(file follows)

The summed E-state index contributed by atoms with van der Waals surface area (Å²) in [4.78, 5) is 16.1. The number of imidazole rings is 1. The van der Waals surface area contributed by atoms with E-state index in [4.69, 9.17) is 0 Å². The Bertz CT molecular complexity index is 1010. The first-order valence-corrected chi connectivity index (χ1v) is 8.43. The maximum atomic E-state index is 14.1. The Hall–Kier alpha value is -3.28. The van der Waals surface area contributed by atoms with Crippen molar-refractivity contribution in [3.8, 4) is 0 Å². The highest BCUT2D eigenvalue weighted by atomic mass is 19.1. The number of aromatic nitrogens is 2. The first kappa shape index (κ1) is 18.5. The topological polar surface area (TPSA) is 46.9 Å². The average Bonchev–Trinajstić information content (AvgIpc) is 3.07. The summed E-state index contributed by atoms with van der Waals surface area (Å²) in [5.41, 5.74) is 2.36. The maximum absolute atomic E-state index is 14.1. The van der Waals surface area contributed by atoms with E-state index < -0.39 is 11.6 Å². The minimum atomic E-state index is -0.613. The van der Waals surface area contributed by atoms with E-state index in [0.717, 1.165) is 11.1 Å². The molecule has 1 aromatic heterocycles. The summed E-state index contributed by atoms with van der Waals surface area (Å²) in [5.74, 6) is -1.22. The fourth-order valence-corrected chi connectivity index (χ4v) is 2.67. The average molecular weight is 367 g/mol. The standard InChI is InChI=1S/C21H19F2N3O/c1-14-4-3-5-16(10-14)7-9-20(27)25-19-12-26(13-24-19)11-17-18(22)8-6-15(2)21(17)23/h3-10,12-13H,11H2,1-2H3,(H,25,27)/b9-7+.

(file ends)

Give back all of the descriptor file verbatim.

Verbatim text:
The summed E-state index contributed by atoms with van der Waals surface area (Å²) in [4.78, 5) is 16.1. The number of imidazole rings is 1. The van der Waals surface area contributed by atoms with E-state index in [4.69, 9.17) is 0 Å². The Bertz CT molecular complexity index is 1010. The first-order valence-corrected chi connectivity index (χ1v) is 8.43. The maximum atomic E-state index is 14.1. The Hall–Kier alpha value is -3.28. The van der Waals surface area contributed by atoms with Crippen molar-refractivity contribution in [3.8, 4) is 0 Å². The highest BCUT2D eigenvalue weighted by atomic mass is 19.1. The number of aromatic nitrogens is 2. The first kappa shape index (κ1) is 18.5. The topological polar surface area (TPSA) is 46.9 Å². The average Bonchev–Trinajstić information content (AvgIpc) is 3.07. The summed E-state index contributed by atoms with van der Waals surface area (Å²) in [5.41, 5.74) is 2.36. The maximum absolute atomic E-state index is 14.1. The van der Waals surface area contributed by atoms with E-state index < -0.39 is 11.6 Å². The minimum atomic E-state index is -0.613. The van der Waals surface area contributed by atoms with E-state index in [0.717, 1.165) is 11.1 Å². The molecule has 1 aromatic heterocycles. The summed E-state index contributed by atoms with van der Waals surface area (Å²) in [5.74, 6) is -1.22. The fourth-order valence-corrected chi connectivity index (χ4v) is 2.67. The average molecular weight is 367 g/mol. The standard InChI is InChI=1S/C21H19F2N3O/c1-14-4-3-5-16(10-14)7-9-20(27)25-19-12-26(13-24-19)11-17-18(22)8-6-15(2)21(17)23/h3-10,12-13H,11H2,1-2H3,(H,25,27)/b9-7+.